By: SAHAYA SELVAM
A little over 30 moons ago, the Cardinal-electors had gone to “the ends of the earth” to get a Bishop for Rome, who, as per tradition, became the 266th Pope for the entire Catholic Church. The new Pope-elect was Cardinal Jorge Mario Bergoglio from Buenos Aires, Argentina.
The first non-European Pope in over 13 centuries had chosen for himself the name of a saint known for his humility and simplicity: Francis.
Two years into his papacy, Francis is now nothing short of a celebrity. And he is now coming to Africa for the first time. The five day visit will begin in Kenya on November 25, and end in Central Africa Republic on the 29th, with a stopover in Uganda in between.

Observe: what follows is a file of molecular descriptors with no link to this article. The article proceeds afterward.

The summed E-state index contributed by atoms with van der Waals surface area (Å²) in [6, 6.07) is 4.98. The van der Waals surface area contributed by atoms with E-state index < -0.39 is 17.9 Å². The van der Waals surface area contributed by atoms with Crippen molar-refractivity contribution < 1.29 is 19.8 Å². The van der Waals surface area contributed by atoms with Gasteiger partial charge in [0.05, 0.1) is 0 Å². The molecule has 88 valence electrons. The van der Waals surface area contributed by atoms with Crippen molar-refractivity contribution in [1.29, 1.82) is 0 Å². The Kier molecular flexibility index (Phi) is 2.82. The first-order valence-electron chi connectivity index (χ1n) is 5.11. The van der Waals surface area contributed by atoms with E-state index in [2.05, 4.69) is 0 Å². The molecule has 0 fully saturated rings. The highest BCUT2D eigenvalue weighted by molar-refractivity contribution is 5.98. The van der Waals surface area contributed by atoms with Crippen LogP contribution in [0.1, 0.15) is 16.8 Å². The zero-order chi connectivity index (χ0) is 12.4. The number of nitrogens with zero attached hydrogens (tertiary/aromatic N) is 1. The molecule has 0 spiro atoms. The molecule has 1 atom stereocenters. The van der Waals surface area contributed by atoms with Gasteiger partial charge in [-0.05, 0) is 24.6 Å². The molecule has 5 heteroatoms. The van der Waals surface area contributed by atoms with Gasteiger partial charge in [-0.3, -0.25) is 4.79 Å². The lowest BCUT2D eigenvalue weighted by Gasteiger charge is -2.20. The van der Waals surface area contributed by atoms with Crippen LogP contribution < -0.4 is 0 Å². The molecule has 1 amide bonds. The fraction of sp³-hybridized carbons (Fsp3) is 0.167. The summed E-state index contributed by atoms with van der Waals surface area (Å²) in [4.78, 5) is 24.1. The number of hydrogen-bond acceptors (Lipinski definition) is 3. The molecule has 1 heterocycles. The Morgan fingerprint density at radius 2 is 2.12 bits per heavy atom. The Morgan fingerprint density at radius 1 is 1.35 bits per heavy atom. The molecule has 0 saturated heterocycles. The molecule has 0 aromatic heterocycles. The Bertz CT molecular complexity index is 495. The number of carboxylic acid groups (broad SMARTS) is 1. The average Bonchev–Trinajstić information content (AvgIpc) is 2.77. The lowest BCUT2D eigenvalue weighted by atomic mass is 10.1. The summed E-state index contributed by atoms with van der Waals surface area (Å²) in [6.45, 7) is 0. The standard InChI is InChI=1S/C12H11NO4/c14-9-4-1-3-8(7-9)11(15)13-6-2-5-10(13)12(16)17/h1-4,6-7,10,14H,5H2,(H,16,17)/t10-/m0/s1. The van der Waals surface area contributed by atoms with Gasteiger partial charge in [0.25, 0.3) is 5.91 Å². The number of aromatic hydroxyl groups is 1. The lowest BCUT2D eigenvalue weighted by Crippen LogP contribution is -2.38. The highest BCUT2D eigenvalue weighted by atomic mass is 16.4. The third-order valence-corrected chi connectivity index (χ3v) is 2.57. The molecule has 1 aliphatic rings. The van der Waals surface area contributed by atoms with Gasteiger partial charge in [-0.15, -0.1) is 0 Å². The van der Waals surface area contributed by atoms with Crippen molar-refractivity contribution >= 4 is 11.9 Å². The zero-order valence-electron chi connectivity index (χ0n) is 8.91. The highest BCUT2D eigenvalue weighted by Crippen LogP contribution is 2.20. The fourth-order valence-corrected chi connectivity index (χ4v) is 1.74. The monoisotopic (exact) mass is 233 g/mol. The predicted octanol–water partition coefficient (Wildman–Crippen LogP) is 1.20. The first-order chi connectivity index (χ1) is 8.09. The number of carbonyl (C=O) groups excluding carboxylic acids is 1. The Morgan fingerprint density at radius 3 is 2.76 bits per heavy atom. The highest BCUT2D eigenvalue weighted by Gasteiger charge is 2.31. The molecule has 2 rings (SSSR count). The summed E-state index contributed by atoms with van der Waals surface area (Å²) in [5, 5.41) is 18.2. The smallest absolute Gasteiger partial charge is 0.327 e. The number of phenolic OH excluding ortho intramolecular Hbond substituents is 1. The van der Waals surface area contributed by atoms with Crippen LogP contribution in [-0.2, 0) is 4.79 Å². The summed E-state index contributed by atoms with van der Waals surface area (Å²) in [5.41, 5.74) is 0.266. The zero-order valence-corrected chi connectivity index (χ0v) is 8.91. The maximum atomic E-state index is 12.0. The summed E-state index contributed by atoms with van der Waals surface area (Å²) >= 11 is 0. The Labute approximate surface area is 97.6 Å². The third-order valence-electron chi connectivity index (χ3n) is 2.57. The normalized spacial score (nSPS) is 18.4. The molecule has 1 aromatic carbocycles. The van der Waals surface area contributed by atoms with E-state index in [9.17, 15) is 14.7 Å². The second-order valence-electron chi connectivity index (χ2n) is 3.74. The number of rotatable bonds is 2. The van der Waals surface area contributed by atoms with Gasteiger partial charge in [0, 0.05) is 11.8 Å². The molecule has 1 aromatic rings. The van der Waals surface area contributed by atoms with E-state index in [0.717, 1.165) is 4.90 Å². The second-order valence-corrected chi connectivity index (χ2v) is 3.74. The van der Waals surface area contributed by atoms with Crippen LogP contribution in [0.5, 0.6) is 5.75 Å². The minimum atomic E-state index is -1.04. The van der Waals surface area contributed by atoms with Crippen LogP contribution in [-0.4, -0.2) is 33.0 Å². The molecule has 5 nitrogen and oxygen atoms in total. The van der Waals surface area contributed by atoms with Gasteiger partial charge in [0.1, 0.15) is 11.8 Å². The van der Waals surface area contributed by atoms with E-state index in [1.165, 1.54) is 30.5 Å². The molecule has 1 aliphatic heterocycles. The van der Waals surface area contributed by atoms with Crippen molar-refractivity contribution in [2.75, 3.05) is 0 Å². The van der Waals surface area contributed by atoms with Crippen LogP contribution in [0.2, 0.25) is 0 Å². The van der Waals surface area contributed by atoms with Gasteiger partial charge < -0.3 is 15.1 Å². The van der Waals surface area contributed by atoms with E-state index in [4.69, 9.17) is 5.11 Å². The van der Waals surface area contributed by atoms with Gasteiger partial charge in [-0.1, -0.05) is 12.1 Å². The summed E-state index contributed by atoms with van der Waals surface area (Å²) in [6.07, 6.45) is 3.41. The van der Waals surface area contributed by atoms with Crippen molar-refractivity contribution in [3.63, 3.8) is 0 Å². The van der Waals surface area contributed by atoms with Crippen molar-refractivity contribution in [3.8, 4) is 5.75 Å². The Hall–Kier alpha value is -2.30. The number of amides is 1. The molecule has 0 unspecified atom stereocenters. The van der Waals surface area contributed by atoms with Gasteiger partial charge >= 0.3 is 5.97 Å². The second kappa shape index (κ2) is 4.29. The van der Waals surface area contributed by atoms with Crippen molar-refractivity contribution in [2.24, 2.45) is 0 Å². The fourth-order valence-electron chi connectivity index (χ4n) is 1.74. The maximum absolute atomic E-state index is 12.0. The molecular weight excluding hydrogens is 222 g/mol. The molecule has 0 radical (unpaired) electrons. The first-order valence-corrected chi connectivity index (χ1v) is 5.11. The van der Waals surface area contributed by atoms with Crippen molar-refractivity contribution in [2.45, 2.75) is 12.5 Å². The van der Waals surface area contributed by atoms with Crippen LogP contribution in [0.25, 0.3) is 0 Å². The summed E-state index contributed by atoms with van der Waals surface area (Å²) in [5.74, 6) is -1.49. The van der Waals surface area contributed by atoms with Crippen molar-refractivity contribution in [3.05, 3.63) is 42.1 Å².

Who is this Pope Francis that Kenyans are privileged to host – Kenya being only the 18th country to welcome the present Pope? Who is this man behind the name?
Who is Jorge Bergoglio?
His father, Mario Bergoglio, had migrated to Argentina as part of the large exodus of people from Italy escaping the fascist regime of Benito Mussolini. The young accountant met his wife, Regina Sivori, also an Argentine of Italian-Piedmontese descent, in 1934.
They married the next year and had their firstborn, Jorge, on December 17, 1936. The couple would go on to have four other children, of whom only Jorge’s sister María Elena Bergoglio still survives.
As a young boy, Jorge Bergoglio was very much influenced by the Salesians of Don Bosco as he frequented their youth centre, and briefly studied at their boarding school at Ramos Mejia, Argentina. Salesians of Don Bosco are members of a religious order within the Catholic church, who work with youth.